Maternal size in pregnancy and body composition in children.
Gale CR., Javaid MK., Robinson SM., Law CM., Godfrey KM., Cooper C.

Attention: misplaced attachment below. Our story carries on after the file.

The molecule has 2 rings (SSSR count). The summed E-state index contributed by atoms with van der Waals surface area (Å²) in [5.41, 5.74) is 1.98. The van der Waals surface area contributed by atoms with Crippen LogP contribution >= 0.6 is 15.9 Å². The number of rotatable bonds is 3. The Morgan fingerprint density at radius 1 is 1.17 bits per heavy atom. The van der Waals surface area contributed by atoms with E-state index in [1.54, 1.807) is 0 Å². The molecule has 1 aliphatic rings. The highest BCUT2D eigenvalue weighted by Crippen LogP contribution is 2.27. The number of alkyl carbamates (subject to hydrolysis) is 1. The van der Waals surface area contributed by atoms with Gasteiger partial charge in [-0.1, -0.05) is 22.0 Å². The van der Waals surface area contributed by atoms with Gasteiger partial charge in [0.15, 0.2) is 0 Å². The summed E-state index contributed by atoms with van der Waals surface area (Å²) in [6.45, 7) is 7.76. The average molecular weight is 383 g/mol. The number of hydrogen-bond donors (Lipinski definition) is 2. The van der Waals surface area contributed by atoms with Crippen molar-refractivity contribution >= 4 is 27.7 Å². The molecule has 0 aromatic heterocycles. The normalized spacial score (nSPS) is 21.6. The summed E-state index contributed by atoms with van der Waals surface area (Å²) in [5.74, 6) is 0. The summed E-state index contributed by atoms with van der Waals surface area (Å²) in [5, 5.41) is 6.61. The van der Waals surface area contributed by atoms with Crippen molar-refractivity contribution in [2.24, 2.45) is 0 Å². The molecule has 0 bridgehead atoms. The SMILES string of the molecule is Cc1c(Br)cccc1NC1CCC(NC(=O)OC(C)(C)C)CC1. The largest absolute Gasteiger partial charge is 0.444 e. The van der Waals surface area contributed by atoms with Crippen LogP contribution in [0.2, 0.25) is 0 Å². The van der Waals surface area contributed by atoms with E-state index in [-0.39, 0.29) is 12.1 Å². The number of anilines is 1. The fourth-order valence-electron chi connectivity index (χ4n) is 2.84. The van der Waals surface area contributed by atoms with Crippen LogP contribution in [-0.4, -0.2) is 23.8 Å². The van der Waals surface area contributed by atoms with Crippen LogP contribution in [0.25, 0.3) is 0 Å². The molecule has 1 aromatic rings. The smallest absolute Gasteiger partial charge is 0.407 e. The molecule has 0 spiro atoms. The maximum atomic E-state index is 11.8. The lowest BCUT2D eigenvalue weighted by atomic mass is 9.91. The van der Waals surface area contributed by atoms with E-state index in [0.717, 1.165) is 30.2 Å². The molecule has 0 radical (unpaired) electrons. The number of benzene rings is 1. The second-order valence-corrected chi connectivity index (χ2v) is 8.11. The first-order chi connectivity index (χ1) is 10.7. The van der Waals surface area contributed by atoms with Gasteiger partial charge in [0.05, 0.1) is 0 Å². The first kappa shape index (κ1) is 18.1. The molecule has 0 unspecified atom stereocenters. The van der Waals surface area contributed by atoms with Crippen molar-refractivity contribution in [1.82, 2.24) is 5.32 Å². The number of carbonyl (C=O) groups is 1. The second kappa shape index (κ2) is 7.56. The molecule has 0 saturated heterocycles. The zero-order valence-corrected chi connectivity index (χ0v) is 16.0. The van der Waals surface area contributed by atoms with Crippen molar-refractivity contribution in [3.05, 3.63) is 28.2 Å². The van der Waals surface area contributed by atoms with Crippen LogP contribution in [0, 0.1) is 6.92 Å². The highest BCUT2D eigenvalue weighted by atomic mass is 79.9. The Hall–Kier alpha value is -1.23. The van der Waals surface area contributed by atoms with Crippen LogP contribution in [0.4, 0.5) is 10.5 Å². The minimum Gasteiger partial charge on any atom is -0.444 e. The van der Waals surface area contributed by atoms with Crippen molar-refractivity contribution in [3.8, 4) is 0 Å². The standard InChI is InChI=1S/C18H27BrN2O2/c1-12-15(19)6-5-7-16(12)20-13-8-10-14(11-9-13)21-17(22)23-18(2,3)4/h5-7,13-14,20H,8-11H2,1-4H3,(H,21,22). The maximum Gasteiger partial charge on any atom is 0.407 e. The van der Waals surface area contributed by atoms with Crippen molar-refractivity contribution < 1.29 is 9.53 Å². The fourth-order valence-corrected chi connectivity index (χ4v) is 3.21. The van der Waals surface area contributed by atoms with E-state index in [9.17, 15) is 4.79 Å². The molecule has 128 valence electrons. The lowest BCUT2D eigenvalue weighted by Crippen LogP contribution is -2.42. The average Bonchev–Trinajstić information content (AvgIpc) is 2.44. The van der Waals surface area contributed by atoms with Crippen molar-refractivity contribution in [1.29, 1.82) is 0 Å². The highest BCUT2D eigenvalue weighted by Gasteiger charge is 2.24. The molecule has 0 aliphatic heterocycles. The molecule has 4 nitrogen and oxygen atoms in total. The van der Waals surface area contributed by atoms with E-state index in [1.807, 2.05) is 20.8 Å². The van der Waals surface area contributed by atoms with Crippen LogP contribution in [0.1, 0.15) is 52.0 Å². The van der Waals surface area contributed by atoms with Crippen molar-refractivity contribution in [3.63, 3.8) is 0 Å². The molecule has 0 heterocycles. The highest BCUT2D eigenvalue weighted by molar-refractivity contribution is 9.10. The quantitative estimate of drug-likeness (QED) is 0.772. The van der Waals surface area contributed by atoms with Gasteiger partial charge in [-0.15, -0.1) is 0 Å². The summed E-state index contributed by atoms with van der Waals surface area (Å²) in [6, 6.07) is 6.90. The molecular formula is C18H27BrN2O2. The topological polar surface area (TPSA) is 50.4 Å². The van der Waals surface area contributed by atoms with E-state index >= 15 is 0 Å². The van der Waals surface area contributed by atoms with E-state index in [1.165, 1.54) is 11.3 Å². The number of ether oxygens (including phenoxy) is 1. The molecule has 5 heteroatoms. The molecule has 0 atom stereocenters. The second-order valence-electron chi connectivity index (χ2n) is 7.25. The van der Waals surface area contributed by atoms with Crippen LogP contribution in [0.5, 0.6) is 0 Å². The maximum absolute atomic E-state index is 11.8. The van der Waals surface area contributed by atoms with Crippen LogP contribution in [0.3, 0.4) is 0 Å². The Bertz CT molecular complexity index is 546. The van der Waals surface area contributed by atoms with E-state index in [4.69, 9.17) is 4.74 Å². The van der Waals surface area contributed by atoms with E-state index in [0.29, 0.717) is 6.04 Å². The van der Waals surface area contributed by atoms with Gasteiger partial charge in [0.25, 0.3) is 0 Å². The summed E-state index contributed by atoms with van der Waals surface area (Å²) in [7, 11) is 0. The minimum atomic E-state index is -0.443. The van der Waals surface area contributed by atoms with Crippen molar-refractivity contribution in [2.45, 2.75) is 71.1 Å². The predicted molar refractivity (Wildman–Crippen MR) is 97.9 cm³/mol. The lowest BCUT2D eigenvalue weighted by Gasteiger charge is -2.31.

CONTEXT: Evidence suggests that babies' fat mass at birth is greater if their mothers were themselves fatter during pregnancy, but it is unclear whether this association persists into childhood. OBJECTIVE: Our objective was to examine the relation between maternal size in pregnancy, early growth and body composition in children. DESIGN AND SETTING: We conducted a prospective cohort study in Southampton, United Kingdom. PARTICIPANTS: Participants included 216 9-yr-old children whose mothers had participated in a study of nutrition during pregnancy. MAIN OUTCOME MEASURES: Fat mass and lean mass were measured by dual-energy x-ray absorptiometry and adjusted for height (fat mass index and lean mass index). RESULTS: Fat mass index at age 9 yr was greater in children whose mothers had a larger mid-upper arm circumference in late pregnancy or a higher prepregnant body mass index. For 1 sd increase in maternal mid-upper arm circumference in late pregnancy, fat mass index rose by 0.26 [95% confidence interval (CI) 0.06-0.46] sd in boys and by 0.44 (95% CI 0.31-0.57) sd in girls. For 1 sd increase in maternal prepregnant BMI, fat mass index rose by 0.26 (95% CI 0.04-0.48) sd in boys and by 0.42 (95% CI 0.29-0.56) sd in girls. CONCLUSIONS: Mothers with a higher prepregnant body mass index or a larger mid-upper arm circumference during pregnancy tend to have children with greater adiposity at age 9. The extent to which this is attributable to genetic factors, the influence of maternal lifestyle on that of her child, or maternal adiposity acting specifically during pregnancy on the child's fat mass cannot be determined in this study.